When the news came that his father had died—"slipped away," a nurse told him, as if he had gone out for milk—Eddie felt the emptiest kind of anger, the kind that circles in its cage. Like most workingmen's sons, Eddie had envisioned for his father a heroic death to counter the commonness of his life. There was nothing heroic about a drunken stupor by the beach.

The next day, he went to his parents' apartment, en­tered their bedroom, and opened all the drawers, as if he might find a piece of his father inside. He rifled through coins, a tie pin, a small bottle of apple brandy, rubber bands, electric bills, pens, and a cigarette lighter with a mermaid on the side. Finally, he found a deck of playing cards. He put it in his pocket.

THE FUNERAL WAS small and brief. In the weeks that followed, Eddie's mother lived in a daze. She spoke to her husband as if he were still there. She yelled at him to turn down the radio. She cooked enough food for two. She fluffed pillows on both sides of the bed, even though only one side had been slept in.

One night, Eddie saw her stacking dishes on the countertop.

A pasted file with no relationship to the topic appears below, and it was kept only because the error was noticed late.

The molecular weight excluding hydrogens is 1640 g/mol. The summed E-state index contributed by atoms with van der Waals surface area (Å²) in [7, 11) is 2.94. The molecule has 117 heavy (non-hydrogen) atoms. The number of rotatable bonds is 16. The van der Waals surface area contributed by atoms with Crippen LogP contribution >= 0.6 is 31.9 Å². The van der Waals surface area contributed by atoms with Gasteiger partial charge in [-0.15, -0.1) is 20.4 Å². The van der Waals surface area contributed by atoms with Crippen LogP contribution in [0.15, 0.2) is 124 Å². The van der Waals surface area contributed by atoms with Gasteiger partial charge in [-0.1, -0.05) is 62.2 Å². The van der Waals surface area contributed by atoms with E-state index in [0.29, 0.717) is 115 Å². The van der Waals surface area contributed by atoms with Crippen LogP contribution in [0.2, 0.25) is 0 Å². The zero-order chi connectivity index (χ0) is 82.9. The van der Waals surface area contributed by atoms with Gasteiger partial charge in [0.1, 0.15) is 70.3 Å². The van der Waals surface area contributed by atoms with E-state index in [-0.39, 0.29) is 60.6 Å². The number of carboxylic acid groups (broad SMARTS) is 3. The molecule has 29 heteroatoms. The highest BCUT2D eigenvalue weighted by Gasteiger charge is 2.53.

"Let me help you," he said.

"No, no," his mother answered, "your father will put them away."

Eddie put a hand on her shoulder.

"Ma," he said, softly. "Dad's gone."

"Gone where?"

The next day, Eddie went to the dispatcher and told him he was quitting. Two weeks later, he and Marguerite moved back into the building where Eddie had grown up, Beachwood Avenue—apartment 6B—where the hallways were narrow and the kitchen window viewed the carousel and where Eddie had accepted a job that would let him keep an eye on his mother, a position he had been groomed for summer after summer: a maintenance man at Ruby Pier. Eddie never said this—not to his wife, not to his mother, not to anyone—but he cursed his father for dying and for trapping him in the very life he'd been trying to es­cape; a life that, as he heard the old man laughing from the grave, apparently now was good enough for him.



Today Is Eddie's Birthday

He is 37. His breakfast is getting cold.

"You see any salt?" Eddie asks Noel.

Noel, chewing a mouthful of sausage, slides out from the booth, leans across another table, and grabs a salt shaker.

"Here, "he mumbles. "Happy birthday."

Eddie shakes it hard. "How tough is it to keep salt on the table?"

"What are you, the manager?" Noel says.

Eddie shrugs. The morning is already hot and thick with humid­ity. This is their routine: breakfast, once a week, Saturday mornings, before the park gets crazy. Noel works in the dry cleaning business. Ed­die helped him get the contract for Ruby Pier's maintenance uniforms.